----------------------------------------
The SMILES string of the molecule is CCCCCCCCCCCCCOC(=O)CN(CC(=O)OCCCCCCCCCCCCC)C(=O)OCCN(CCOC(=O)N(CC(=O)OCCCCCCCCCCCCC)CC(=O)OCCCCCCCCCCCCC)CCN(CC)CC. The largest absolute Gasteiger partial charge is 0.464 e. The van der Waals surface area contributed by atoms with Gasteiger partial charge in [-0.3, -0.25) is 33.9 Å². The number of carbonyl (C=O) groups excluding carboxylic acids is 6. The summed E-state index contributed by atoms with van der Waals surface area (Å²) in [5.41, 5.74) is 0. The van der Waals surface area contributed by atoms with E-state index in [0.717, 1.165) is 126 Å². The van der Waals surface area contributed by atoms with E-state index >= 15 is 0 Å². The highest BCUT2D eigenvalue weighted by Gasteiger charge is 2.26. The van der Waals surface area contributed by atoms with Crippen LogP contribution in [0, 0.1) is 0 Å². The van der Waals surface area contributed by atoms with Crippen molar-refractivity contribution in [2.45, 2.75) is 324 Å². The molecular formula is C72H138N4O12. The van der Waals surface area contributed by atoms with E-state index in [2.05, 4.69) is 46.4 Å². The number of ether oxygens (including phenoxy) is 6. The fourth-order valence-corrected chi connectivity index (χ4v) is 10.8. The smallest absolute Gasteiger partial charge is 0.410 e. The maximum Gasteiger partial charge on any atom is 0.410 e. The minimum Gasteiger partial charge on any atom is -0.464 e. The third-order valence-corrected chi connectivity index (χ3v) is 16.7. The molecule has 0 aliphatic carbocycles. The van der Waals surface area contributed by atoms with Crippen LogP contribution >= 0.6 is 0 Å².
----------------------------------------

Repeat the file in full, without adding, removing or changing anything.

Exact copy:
The SMILES string of the molecule is CCCCCCCCCCCCCOC(=O)CN(CC(=O)OCCCCCCCCCCCCC)C(=O)OCCN(CCOC(=O)N(CC(=O)OCCCCCCCCCCCCC)CC(=O)OCCCCCCCCCCCCC)CCN(CC)CC. The largest absolute Gasteiger partial charge is 0.464 e. The van der Waals surface area contributed by atoms with Gasteiger partial charge in [-0.3, -0.25) is 33.9 Å². The number of carbonyl (C=O) groups excluding carboxylic acids is 6. The summed E-state index contributed by atoms with van der Waals surface area (Å²) in [5.41, 5.74) is 0. The van der Waals surface area contributed by atoms with E-state index in [0.717, 1.165) is 126 Å². The van der Waals surface area contributed by atoms with E-state index >= 15 is 0 Å². The highest BCUT2D eigenvalue weighted by Gasteiger charge is 2.26. The van der Waals surface area contributed by atoms with Crippen LogP contribution in [0, 0.1) is 0 Å². The van der Waals surface area contributed by atoms with Crippen molar-refractivity contribution in [2.45, 2.75) is 324 Å². The molecular formula is C72H138N4O12. The van der Waals surface area contributed by atoms with E-state index in [2.05, 4.69) is 46.4 Å². The number of ether oxygens (including phenoxy) is 6. The fourth-order valence-corrected chi connectivity index (χ4v) is 10.8. The smallest absolute Gasteiger partial charge is 0.410 e. The maximum Gasteiger partial charge on any atom is 0.410 e. The minimum Gasteiger partial charge on any atom is -0.464 e. The third-order valence-corrected chi connectivity index (χ3v) is 16.7. The molecule has 0 aliphatic carbocycles. The van der Waals surface area contributed by atoms with Crippen LogP contribution >= 0.6 is 0 Å².